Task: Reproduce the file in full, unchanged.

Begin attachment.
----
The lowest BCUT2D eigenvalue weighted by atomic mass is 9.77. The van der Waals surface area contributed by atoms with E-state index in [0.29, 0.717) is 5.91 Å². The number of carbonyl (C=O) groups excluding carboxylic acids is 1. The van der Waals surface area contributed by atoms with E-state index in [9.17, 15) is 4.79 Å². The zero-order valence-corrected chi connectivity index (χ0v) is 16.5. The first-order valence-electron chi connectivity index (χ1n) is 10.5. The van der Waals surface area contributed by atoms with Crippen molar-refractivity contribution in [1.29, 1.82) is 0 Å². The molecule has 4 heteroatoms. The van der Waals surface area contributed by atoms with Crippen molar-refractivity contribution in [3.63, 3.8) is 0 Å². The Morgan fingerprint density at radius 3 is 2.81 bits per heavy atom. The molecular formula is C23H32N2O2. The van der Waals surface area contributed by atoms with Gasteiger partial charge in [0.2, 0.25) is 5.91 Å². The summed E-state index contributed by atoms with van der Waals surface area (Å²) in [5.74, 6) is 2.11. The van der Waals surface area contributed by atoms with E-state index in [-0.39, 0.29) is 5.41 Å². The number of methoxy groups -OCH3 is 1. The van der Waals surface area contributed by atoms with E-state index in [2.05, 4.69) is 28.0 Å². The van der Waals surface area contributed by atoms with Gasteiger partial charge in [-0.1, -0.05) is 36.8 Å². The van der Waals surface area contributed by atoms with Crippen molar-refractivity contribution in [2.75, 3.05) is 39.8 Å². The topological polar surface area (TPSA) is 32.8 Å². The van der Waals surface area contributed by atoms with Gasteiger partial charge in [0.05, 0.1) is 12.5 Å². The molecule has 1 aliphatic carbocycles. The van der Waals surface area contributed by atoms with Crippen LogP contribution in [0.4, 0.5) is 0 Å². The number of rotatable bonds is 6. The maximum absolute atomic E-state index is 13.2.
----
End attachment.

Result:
The lowest BCUT2D eigenvalue weighted by atomic mass is 9.77. The van der Waals surface area contributed by atoms with E-state index in [0.29, 0.717) is 5.91 Å². The number of carbonyl (C=O) groups excluding carboxylic acids is 1. The van der Waals surface area contributed by atoms with E-state index in [9.17, 15) is 4.79 Å². The zero-order valence-corrected chi connectivity index (χ0v) is 16.5. The first-order valence-electron chi connectivity index (χ1n) is 10.5. The van der Waals surface area contributed by atoms with Crippen molar-refractivity contribution in [1.29, 1.82) is 0 Å². The molecule has 4 heteroatoms. The van der Waals surface area contributed by atoms with Crippen molar-refractivity contribution in [3.63, 3.8) is 0 Å². The Morgan fingerprint density at radius 3 is 2.81 bits per heavy atom. The molecular formula is C23H32N2O2. The van der Waals surface area contributed by atoms with Gasteiger partial charge in [0.2, 0.25) is 5.91 Å². The summed E-state index contributed by atoms with van der Waals surface area (Å²) in [5.74, 6) is 2.11. The van der Waals surface area contributed by atoms with E-state index in [-0.39, 0.29) is 5.41 Å². The number of methoxy groups -OCH3 is 1. The van der Waals surface area contributed by atoms with E-state index in [2.05, 4.69) is 28.0 Å². The van der Waals surface area contributed by atoms with Gasteiger partial charge in [-0.1, -0.05) is 36.8 Å². The van der Waals surface area contributed by atoms with Crippen molar-refractivity contribution in [2.75, 3.05) is 39.8 Å². The topological polar surface area (TPSA) is 32.8 Å². The van der Waals surface area contributed by atoms with Gasteiger partial charge in [0.05, 0.1) is 12.5 Å². The molecule has 1 aliphatic carbocycles. The van der Waals surface area contributed by atoms with Crippen LogP contribution in [0.4, 0.5) is 0 Å². The number of rotatable bonds is 6. The maximum absolute atomic E-state index is 13.2.